Skin that is described as mottled is typically covered with purple or reddish patches. The patches often form a pattern that is a net or a web. But what causes mottled skin and how can it be treated?

Mottled skin is also known as livedo reticularis. It can be a standalone condition or a symptom of another disorder. It may also be a side effect of certain medications, such as drugs prescribed for Parkinson’s.

Mottled skin is characterized by purple or reddish patches that cover the legs, arms, or upper body. The exact appearance of these patches can vary. They may appear as follows:

  • a net-like pattern
  • a violet web under the skin
  • reddish stains

When livedo reticularis occurs as a standalone condition, there is no known cause.

Livedo reticularis as a standalone condition most often affects middle-aged women, according to a 2015 study. It may also affect young women and newborn babies.

Mottled skin also occurs as a symptom of other conditions, including:


Livedo reticularis commonly affects the skin of the legs.
Livedo reticularis commonly affects the skin of the legs.

Lupus is a rare autoimmune and inflammatory condition that may cause livedo reticularis.

Lupus is linked to sensitivity to sunlight, which may cause skin rashes. The most recognizable of these is a butterfly-shaped rash on the face. Lupus may also cause mottled skin.

Other symptoms of lupus include:

Research into lupus is ongoing. The National Institute of Allergy and Infectious Disease support many studies into the condition.

Poor circulation

The Indian Dermatology Online Journal notes a link between mottled skin and poor circulation. A lack of oxygenated blood rich in hemoglobin may cause skin discoloration.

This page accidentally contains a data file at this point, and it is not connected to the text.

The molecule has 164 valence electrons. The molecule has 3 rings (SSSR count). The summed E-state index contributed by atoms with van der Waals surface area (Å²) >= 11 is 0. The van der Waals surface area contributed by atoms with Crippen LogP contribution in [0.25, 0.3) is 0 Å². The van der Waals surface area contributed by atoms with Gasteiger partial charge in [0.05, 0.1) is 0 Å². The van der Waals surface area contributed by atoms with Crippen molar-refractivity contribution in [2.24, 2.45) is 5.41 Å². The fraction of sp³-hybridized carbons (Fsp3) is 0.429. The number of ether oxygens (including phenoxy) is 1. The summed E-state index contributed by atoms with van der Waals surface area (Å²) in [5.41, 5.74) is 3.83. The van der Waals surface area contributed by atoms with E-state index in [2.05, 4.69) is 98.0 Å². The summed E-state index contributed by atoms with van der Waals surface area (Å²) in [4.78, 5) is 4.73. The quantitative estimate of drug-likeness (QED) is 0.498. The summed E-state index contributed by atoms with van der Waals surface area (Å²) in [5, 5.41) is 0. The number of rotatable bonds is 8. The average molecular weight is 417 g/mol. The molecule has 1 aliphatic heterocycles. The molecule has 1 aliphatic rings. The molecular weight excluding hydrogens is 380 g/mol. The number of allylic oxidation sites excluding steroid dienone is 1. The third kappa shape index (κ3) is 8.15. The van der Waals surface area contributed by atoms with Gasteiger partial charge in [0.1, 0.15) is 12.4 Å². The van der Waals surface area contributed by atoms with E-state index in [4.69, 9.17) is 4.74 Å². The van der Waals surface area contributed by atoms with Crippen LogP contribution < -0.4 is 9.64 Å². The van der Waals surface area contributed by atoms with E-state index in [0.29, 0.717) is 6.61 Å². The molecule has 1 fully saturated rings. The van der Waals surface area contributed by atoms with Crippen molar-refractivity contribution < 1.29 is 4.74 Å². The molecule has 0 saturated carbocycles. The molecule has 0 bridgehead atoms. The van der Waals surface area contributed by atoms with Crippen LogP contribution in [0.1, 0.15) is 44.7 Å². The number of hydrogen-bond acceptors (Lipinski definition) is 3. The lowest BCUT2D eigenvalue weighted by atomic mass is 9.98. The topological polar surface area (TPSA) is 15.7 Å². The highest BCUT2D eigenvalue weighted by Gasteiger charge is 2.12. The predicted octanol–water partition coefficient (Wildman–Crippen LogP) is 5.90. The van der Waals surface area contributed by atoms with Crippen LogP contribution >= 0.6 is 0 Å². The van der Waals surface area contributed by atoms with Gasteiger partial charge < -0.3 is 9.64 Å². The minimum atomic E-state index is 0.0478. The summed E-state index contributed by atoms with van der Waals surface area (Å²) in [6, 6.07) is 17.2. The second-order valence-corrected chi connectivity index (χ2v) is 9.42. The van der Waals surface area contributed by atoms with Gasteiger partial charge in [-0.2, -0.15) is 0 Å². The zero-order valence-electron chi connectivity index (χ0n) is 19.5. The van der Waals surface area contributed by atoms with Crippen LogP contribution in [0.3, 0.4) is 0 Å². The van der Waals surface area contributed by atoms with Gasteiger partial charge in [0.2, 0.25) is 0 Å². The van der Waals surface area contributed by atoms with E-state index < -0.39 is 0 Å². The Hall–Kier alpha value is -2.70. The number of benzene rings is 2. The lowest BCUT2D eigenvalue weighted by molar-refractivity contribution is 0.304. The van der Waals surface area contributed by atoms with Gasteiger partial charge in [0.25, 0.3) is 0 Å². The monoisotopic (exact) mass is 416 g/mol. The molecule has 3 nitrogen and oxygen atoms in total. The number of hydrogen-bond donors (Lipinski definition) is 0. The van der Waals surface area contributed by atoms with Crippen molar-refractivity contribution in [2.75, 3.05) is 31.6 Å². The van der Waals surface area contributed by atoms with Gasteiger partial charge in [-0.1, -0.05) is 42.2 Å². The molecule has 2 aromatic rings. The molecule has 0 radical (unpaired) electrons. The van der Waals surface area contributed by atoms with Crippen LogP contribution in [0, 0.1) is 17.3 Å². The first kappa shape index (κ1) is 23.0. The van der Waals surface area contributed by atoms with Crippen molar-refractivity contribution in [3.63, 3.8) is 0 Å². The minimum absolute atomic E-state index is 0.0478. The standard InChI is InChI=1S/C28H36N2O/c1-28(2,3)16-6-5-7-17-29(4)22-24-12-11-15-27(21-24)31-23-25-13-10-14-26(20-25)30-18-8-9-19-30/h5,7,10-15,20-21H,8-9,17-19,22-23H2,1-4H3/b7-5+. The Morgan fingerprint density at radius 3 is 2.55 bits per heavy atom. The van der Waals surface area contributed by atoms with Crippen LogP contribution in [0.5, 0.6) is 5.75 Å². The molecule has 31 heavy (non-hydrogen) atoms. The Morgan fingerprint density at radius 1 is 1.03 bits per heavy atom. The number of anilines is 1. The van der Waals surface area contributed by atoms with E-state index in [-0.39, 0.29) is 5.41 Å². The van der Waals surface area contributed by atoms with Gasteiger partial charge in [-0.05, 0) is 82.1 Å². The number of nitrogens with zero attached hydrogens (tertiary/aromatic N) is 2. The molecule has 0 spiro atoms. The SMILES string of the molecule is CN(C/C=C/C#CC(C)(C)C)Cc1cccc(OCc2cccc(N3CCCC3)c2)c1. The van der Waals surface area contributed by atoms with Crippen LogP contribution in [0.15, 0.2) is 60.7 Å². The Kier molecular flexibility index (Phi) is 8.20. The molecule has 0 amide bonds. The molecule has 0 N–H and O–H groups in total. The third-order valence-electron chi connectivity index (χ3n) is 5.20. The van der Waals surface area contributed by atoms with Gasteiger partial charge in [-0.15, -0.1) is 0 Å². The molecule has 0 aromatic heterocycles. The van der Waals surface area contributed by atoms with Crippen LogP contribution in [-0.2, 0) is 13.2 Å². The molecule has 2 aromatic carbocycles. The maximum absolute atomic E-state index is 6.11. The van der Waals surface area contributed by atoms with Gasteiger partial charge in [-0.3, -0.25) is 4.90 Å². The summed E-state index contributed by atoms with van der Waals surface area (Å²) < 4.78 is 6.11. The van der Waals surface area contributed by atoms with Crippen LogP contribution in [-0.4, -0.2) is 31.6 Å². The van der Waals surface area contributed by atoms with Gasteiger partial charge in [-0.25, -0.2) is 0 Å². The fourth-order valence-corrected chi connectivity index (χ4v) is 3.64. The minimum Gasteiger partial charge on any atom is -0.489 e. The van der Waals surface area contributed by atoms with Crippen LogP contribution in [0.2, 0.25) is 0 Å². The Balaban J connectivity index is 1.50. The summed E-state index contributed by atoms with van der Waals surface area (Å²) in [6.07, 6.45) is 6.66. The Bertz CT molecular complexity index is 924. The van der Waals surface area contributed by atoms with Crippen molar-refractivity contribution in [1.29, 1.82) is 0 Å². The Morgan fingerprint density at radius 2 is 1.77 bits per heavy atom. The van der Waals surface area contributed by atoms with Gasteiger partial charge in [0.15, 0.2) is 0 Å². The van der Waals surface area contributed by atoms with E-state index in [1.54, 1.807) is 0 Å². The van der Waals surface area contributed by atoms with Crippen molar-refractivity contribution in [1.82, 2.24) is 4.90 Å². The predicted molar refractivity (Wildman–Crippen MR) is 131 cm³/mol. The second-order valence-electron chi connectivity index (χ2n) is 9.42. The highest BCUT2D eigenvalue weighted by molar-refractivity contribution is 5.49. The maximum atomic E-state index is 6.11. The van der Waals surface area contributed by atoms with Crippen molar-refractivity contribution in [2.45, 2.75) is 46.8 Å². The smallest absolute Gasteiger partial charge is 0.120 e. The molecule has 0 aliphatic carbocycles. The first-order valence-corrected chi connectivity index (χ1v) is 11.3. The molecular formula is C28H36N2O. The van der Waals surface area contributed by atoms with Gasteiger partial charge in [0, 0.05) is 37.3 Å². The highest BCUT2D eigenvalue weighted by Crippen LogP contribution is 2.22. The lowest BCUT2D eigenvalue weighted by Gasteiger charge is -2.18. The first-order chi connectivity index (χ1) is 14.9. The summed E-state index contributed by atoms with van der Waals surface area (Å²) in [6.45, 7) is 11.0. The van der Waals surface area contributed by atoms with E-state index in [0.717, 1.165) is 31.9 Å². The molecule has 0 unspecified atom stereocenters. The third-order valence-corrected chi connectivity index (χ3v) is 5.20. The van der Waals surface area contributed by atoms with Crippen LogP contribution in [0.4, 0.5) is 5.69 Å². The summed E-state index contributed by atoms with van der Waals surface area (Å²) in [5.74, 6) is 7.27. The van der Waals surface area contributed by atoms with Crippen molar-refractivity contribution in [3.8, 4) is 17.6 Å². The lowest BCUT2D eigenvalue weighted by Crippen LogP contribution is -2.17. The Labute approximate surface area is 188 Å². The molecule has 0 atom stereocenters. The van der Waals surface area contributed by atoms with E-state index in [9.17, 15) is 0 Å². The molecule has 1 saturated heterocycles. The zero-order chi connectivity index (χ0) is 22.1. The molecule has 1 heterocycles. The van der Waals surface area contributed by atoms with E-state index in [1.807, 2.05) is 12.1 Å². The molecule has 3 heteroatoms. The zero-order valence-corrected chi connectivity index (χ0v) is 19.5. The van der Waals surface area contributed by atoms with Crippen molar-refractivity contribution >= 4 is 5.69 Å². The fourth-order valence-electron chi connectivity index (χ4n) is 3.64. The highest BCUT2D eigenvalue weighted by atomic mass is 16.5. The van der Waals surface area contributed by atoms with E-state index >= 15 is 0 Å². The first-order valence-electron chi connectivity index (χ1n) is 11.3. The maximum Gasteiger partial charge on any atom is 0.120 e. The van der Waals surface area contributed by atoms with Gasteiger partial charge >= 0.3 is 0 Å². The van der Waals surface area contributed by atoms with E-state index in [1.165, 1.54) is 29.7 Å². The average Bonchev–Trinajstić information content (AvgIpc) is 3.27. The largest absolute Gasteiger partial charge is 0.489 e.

Rheumatoid arthritis

Rheumatoid arthritis (RA) is another potential cause of mottled skin.

RA is an autoimmune disease that affects around 1.5 million Americans. The primary symptom is inflammation of the joints.

RA could also cause dark, patchy, or mottled skin, which may be due to the way the inflammatory condition affects the blood vessels.

Other symptoms of RA include:

  • fatigue
  • low fever
  • pain and stiffness that lasts for more than 30 minutes
  • anemia
  • weight loss
  • firm lumps or nodules beneath the skin in the hands, elbows, or ankles

Antiphospholipid syndrome

Antiphospholipid syndrome, also known as Hughes syndrome, is an autoimmune condition that mostly affects young to middle-aged adults.

The primary symptom is mottled skin. As well as red or purple skin patches, the condition causes:

  • blood circulation problems
  • blood clots
  • leg ulcers

People who have antiphospholipid syndrome are at an increased risk of developing deep vein thrombosis.


Mottled skin may also be a symptom of hypothyroidism, according to the Indian Dermatology Online Journal.

This condition affects the thyroid. The thyroid is a gland that produces hormones that affect metabolic rate. Hypothyroidism is when the thyroid is underactive. This condition may lead to:


Acute pancreatitis causing mottled skin or Livedo reticularis on abdomen.
Acute pancreatitis may cause mottled skin or livedo reticularis on the abdomen.

Acute pancreatitis may cause mottled skin. This condition happens when the pancreas becomes inflamed.